Happily Ever After…
The IBBY/NCRCL annual conference for 2017, Happily Ever After: The Evolution of Fairy Tales Across Time and Culture, was held on Saturday November 11 at the Centre for Literacy in Primary Education, near London’s Waterloo Road.
The first speaker was Vanessa Joosen from the University of Antwerp. Joosen has long been known for her literary critiques of fairy tales. On this occasion she spoke with a particular emphasis. Scholars who study characters in fiction from the viewpoint of their age and the effect that ageing has on them, are termed age scholars. In Western fairy tales the older character is normally evil, oppressive or even invisible. Sometimes older characters have a bifurcated view of their own personality, their physical self differing from their emotional self.
Celebrated authors Hilary McKay and Deirdre Sullivan then introduced their collections of fairy tales. The two authors explained to the audience which of their stories they found most difficult to write and why.
The first parallel session examined Deirdre Sullivan’s book Tangleweed and Brine.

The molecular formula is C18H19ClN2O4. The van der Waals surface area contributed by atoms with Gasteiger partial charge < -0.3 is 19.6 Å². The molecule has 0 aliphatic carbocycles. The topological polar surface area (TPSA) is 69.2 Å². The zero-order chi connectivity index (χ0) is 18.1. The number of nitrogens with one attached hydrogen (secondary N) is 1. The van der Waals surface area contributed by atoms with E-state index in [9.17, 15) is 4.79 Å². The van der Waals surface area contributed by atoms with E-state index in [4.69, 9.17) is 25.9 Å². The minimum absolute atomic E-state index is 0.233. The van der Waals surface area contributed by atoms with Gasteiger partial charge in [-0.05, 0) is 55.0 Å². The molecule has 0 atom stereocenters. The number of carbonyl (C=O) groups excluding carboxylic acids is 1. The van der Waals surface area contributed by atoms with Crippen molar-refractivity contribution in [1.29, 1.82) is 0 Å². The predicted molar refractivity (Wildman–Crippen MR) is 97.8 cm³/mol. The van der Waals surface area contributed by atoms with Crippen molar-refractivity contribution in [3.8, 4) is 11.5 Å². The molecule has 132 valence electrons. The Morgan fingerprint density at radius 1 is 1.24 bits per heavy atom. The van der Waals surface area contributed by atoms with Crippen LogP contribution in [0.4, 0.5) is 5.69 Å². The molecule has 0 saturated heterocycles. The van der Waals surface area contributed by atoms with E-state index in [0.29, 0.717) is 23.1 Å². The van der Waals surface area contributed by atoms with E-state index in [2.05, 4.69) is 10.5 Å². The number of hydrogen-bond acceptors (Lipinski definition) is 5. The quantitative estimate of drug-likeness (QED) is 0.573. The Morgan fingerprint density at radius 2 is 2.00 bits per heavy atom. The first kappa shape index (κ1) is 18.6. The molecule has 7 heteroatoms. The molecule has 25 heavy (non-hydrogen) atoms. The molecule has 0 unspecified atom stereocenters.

The second session was presented by Abie Longstaff, author of the Fairytale Hair Dresser, and Kirsten Nott of Roehampton University. Longstaff spoke about her series of books and Nott about the use of technology in Disney retellings of fairy tales.
The third parallel session was a story told by the story teller Patrick Ryan and a discussion of the use of stories to help people with learning difficulties in the context of family therapy.
The acclaimed illustrator Jackie Morris spoke about the sense of place in her books and cultural appropriation, as when a writer from a certain culture tries to write about a different culture.
The next session was a panel discussion involving Beverley Naidoo, the author of Journey to Joburg, Jamila Gavin, author of Blackberry Blue, Sally Pomme Clayton, storyteller and finally Delaram Ghanimifard, the Iranian-born co-founder of Tiny Owl publishing company. The panellists were asked what role fairytales had played in their childhood and why they thought such stories were important for today’s children.
Pam Dix, the chair of IBBY, presented a short summary of IBBY’s wok in the past year. Finally Sally Pomme Clayton told us an electrifying story from Russia.
The International Board on Books for Young People is a unique international alliance of everyone interested in children’s literature: academics, librarians, writers, illustrators, publishers, teachers, literacy workers, booksellers, parents and others.